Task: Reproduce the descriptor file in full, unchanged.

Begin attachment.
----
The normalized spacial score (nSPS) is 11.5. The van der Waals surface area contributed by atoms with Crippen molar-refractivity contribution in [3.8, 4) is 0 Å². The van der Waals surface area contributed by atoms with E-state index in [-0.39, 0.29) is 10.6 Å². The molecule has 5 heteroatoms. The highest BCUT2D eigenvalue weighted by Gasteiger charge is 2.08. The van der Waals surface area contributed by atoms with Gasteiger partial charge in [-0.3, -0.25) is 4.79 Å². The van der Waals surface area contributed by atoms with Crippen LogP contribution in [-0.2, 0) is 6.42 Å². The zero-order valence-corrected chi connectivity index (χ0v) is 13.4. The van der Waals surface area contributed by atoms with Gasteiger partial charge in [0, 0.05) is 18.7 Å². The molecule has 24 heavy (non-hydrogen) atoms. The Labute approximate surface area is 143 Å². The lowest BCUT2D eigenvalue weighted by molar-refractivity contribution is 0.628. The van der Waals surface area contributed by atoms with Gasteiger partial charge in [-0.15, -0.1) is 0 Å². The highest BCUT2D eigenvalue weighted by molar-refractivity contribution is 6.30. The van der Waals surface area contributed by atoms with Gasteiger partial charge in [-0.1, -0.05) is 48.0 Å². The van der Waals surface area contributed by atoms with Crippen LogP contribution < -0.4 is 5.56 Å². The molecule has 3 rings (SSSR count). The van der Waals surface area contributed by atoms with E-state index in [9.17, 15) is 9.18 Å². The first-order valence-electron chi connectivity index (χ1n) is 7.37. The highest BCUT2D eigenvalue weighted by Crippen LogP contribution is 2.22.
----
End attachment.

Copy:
The normalized spacial score (nSPS) is 11.5. The van der Waals surface area contributed by atoms with Crippen molar-refractivity contribution in [3.8, 4) is 0 Å². The van der Waals surface area contributed by atoms with E-state index in [-0.39, 0.29) is 10.6 Å². The molecule has 5 heteroatoms. The highest BCUT2D eigenvalue weighted by Gasteiger charge is 2.08. The van der Waals surface area contributed by atoms with Gasteiger partial charge in [-0.3, -0.25) is 4.79 Å². The van der Waals surface area contributed by atoms with Crippen LogP contribution in [-0.2, 0) is 6.42 Å². The zero-order valence-corrected chi connectivity index (χ0v) is 13.4. The van der Waals surface area contributed by atoms with Gasteiger partial charge in [0, 0.05) is 18.7 Å². The molecule has 24 heavy (non-hydrogen) atoms. The Labute approximate surface area is 143 Å². The lowest BCUT2D eigenvalue weighted by molar-refractivity contribution is 0.628. The van der Waals surface area contributed by atoms with Gasteiger partial charge in [-0.15, -0.1) is 0 Å². The highest BCUT2D eigenvalue weighted by molar-refractivity contribution is 6.30. The van der Waals surface area contributed by atoms with Gasteiger partial charge in [-0.1, -0.05) is 48.0 Å². The van der Waals surface area contributed by atoms with Crippen LogP contribution < -0.4 is 5.56 Å². The molecule has 3 rings (SSSR count). The van der Waals surface area contributed by atoms with E-state index in [9.17, 15) is 9.18 Å². The first-order valence-electron chi connectivity index (χ1n) is 7.37. The highest BCUT2D eigenvalue weighted by Crippen LogP contribution is 2.22.